Overall, the quarter told a similar story to previous ones. The transition from perpetual licenses to cloud subscriptions is steady, and Microsoft’s cloud services are strong. But the numbers continue to have frustrating gaps. For example, the aggregation of Office 365 revenue—which spans not just Exchange, SharePoint, and other cloud-hosted services, but also (for many subscribers) on-premises Office 2016 ProPlus software—with Azure revenue means that two very different things are being combined. Microsoft is continuing to build large, expensive datacenters dotted around the world, but there’s no clear reporting of what the associated capital and operational expenditure is. Nor is there any good indication of cloud revenue (and expenses) are split between Azure, Office 365, Dynamics 365, Bing, and Xbox Live.

As such, it continues to be difficult to tell whether the cloud business is strong across the board, or if the revenue growth is primarily driven by a move from perpetual Office licenses to recurring subscriptions. With large scale movement from on-premises installations to the cloud, we’d expect to see some degree of cannibalization between Office 365 and on-premises Exchange and SharePoint, and Azure and on-premises Windows Server and SQL Server. Such trade-offs won’t be one-for-one—companies may well add new cloud workloads in addition to, rather than instead of, their on-premises deployments—but we’d certainly expect to see some movement. Thus far, it’s not clear that we are. Azure is a solid cloud platform with a number of compelling features; we’re just left with little idea of how big it actually is.


Trump unveils biggest tax reform in over 30 years

WASHINGTON (AP) — President Donald Trump proposed dramatic cuts in the taxes paid by corporations big and small Wednesday in an overhaul his administration says will spur economic growth and bring jobs and prosperity to America’s middle class. But his ambitious plan alarmed lawmakers who worry about ballooning federal deficits.

The plan would also reduce investment and estate taxes aimed at the wealthy. But administration officials said that action on other key tax code elements would ensure the plan would largely help the middle class instead of the affluent.

The White House has yet to spell out how much of a hole the tax cuts could create in the federal budget, maintaining that the resulting economic growth would reduce — if not eliminate — the risk of a soaring deficit.

The outlined changes to the tax code are the most concrete guidance so far on Trump’s vision for spurring job growth.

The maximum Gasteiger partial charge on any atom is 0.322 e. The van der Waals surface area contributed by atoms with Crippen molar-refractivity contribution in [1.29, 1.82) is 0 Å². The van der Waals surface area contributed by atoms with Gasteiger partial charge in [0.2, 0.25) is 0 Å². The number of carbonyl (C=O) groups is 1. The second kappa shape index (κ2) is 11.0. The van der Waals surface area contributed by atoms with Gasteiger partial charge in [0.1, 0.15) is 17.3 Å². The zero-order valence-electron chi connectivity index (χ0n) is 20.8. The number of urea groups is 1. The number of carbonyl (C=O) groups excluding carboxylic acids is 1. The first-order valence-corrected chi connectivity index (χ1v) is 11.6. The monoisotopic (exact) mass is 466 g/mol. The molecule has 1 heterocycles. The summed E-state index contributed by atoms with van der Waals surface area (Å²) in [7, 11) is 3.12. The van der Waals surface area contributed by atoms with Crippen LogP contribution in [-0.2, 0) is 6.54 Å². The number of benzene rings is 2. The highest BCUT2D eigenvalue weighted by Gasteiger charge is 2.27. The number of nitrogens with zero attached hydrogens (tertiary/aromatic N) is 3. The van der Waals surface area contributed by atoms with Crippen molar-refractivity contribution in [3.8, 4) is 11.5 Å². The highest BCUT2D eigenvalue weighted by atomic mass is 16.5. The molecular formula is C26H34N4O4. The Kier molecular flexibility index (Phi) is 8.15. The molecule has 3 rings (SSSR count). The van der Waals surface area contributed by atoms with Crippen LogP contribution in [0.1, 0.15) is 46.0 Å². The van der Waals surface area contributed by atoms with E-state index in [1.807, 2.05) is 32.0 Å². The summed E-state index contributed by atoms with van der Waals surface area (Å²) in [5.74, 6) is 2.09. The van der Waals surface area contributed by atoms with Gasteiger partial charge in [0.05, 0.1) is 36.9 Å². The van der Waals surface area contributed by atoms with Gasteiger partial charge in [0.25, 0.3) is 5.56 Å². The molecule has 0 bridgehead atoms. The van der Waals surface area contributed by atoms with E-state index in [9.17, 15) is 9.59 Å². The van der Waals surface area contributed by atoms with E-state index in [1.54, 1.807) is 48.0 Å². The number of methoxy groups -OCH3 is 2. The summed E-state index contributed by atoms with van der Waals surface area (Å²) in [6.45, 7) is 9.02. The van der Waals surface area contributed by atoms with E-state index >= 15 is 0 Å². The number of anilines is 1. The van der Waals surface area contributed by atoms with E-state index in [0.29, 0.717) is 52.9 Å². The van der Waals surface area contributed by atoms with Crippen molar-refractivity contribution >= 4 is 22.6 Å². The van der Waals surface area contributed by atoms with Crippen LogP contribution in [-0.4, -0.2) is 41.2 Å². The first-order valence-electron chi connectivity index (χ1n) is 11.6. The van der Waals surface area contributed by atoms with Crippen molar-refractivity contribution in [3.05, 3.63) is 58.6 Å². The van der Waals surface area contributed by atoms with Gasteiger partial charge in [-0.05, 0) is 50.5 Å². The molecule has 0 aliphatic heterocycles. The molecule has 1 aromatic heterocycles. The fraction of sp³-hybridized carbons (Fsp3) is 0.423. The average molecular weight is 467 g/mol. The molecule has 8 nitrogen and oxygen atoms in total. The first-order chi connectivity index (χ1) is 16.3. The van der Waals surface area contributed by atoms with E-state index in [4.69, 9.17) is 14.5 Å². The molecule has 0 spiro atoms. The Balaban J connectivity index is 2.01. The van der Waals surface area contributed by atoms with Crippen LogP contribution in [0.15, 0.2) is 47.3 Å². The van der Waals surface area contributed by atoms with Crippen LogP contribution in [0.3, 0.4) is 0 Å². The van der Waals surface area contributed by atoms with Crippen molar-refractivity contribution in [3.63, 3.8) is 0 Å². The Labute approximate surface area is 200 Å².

“The president owns this plan; don’t be mistaken,” said Gary Cohn, director of the White House National Economic Council.

Treasury Secretary Steven Mnuchin, joined by National Economic Director Gary Cohn, speaks in the briefing room of the White House in Washington, Wednesday, April 26, 2017. (AP Photo/Carolyn Kaster)

Cohn said Trump and his administration recognize they have to be “good stewards” of the federal budget. But the plan as it currently stands could cause the federal deficit to climb, unless it sparks a massive and lasting wave of growth that most economists say is unlikely.

The threat of a rising budget deficit could erode support for the plan among lawmakers in Trump’s own Republican Party. Administration officials intend to hash out additional details with members of the House and Senate in the coming weeks for what would be the first massive rewrite of the US tax code since 1986.

“We know this is difficult,” Cohn said. “We know what we’re asking for is a big bite.”

As Cohn and Treasury Secretary Steven Mnuchin explained it in an interview, the plan would reduce the number of personal income tax brackets to three from seven: rates of 10 percent, 25% and 35%. It would double the standard deduction for married couples to $24,000, while keeping deductions for charitable giving and mortgage interest payments. The administration plans to provide tax relief for families with child care expenses, too, although the specifics have yet to be included.

On the other hand, the proposal would also trim other deductions utilized by wealthier Americans. This would include deductions for state and local tax payments, a change that could alienate support from lawmakers in states such as California and New York with higher state taxes.

“It’s not the federal government’s job to be subsidizing the states,” Mnuchin said.

The administration has emphasized that the plan was focused on simplifying the tax code and helping middle class Americans. The median US household income is slightly above $50,000 (NIS 182,000) annually.

Still, the proposal could reduce the tax burden for the wealthy as well.

It would also repeal the estate tax, the catch-all alternative minimum tax and the 3.8% tax on investment income from President Barack Obama’s health care law. The proposal has yet to be vetted for its precise impact on top earners, as several details are still being determined.

On the corporate side, the top marginal tax rate would fall from 35% to 15%. Small businesses that account for their owners’ personal incomes would see their top tax rate go from 39.6% to the proposed corporate tax rate of 15%. Mnuchin stressed that the change for small business owners — a group that under the current definition could include doctors, lawyers and even major real estate companies — would be done to ensure that wealthier Americans could not exploit the change to pay less in taxes.

Trump to propose large increase in deductions Americans can claim on their taxes

President Trump on Wednesday plans to call for a significant increase in the standard deduction people can claim on their tax returns, potentially putting thousands of dollars each year into the pockets of tens of millions of Americans, according to two people briefed on the plan.